USEFUL LINKS

>>The news service from Ningbo City, Zhejiang calls the storms "Sura" and "David", respectively.

>>National Meteorological Center of the Chinese Meteorological Administration - in Chinese (click on 台风)

>>Sina.com news - unofficial, in Chinese, may contain timely weather information

>>Philippine Atmospheric, Geophysical and Astronomic Service Administration (PAGASA)

>>Japan Meteorological Agency: Tropical Cyclones - forecasts may differ

>>Joint Typhoon Warning Center, an American-based naval forecasting agency with satellite images, forecast discussions and trackmaps

>>National Hurricane Center for North America and Hawaii

>>CIMSS - tropical cyclone information by current and past atmospheric conditions

>>Cyclone phase forecasts - unofficial computer models (USE AT OWN RISK!)

>>Weather Underground: Tropics - access sea surface temperature maps, track map forecasts, computer models and a collection of other useful links

>>English Wikipedia - 2012 Pacific typhoon season: warning - Wikipedia is NOT AN OFFICIAL SOURCE AND MAY BE DELAYED IN UPDATING

>>NOAA's Climate Prediction Center, for tracking long-term atmospheric oscillations and trends

Droughts, floods, and rapid intensification

The floods across Mainland China this year have killed several hundred people, while a heat wave and further flooding has also hit Japan. Last year, floods claimed more than 300 lives, affected 36 million people and left some other regions still in drought. In 2010, over 3,000 people died from the flooding that affected well over 300 million people, causing $10+ billion USD in damages and affecting nearly every province, autonomous region and Provincial-level Municipality in the country. So far this year, 22 provincial-level regions have been affected. The total number of such regions in China is 33.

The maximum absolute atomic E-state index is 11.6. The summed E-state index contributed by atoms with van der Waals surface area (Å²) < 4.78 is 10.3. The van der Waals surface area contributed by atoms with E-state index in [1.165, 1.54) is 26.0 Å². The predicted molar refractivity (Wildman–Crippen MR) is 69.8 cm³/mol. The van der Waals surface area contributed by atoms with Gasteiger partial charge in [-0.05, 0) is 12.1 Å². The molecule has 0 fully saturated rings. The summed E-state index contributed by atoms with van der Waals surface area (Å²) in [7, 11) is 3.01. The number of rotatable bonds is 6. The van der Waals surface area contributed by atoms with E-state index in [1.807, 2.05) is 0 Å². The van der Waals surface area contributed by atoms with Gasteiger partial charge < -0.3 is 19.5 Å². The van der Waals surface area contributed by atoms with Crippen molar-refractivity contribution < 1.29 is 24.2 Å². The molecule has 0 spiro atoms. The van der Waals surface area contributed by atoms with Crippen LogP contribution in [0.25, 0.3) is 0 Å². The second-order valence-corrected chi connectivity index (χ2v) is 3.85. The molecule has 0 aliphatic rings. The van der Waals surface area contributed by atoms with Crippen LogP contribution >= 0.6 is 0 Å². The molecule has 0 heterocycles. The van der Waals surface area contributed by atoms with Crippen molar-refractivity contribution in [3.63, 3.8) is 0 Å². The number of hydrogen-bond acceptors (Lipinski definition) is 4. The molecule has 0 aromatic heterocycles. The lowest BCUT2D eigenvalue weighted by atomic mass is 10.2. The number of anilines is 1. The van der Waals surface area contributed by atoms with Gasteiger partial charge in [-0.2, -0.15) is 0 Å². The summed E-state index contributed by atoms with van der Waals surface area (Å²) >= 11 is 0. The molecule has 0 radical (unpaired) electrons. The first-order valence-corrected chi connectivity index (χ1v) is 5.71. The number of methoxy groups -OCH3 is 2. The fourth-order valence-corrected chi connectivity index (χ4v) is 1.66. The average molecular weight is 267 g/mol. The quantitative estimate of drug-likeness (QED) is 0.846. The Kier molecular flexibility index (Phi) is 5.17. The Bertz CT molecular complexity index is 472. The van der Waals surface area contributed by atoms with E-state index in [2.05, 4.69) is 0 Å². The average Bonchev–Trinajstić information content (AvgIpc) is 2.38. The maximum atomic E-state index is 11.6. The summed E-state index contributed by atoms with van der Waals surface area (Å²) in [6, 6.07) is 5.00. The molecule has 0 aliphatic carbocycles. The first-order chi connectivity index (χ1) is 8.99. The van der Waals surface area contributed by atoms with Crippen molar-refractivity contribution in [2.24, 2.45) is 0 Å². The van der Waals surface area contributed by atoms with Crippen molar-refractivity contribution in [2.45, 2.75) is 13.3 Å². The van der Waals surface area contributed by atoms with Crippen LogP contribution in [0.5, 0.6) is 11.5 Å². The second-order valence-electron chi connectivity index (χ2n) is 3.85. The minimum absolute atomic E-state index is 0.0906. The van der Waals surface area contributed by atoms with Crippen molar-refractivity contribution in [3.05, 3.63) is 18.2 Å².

In any region affected by both droughts and floods, agricultural output may suffer, leading to increases in food prices around the world that are most extreme when oil prices are also rising. In recent years, rapid shifts between El Nino and La Nina, and a general increase in cases of extreme prolonged precipitation or anomalous temperatures has taken a significant toll on the world population.

Last week, Typhoon Vicente made landfall in Guangdong Province, near the port city of Macau. Heavy flooding occurred along the Pearl River Delta in Guangdong, but no deaths occurred in either Hong Kong (Xianggang) or Macau (Aomen). In six hours, the storm strengthened from a category one with 130 km/h (70 kt, 80 mph) winds to a category four with 220 km/h (120 kt, 135 mph) winds. According to Dr. Jeff Masters of Weather Underground, a division of The Weather Channel, we are still a few years away from truly understanding how storms strengthen rapidly so close to shore. This information will be vital for coastal cities to prepare for incoming hurricanes, typhoons, cyclones and willy-willies in the years to come. Vicente killed at least three people in Guangdong Province.

In other news: the Western Hemisphere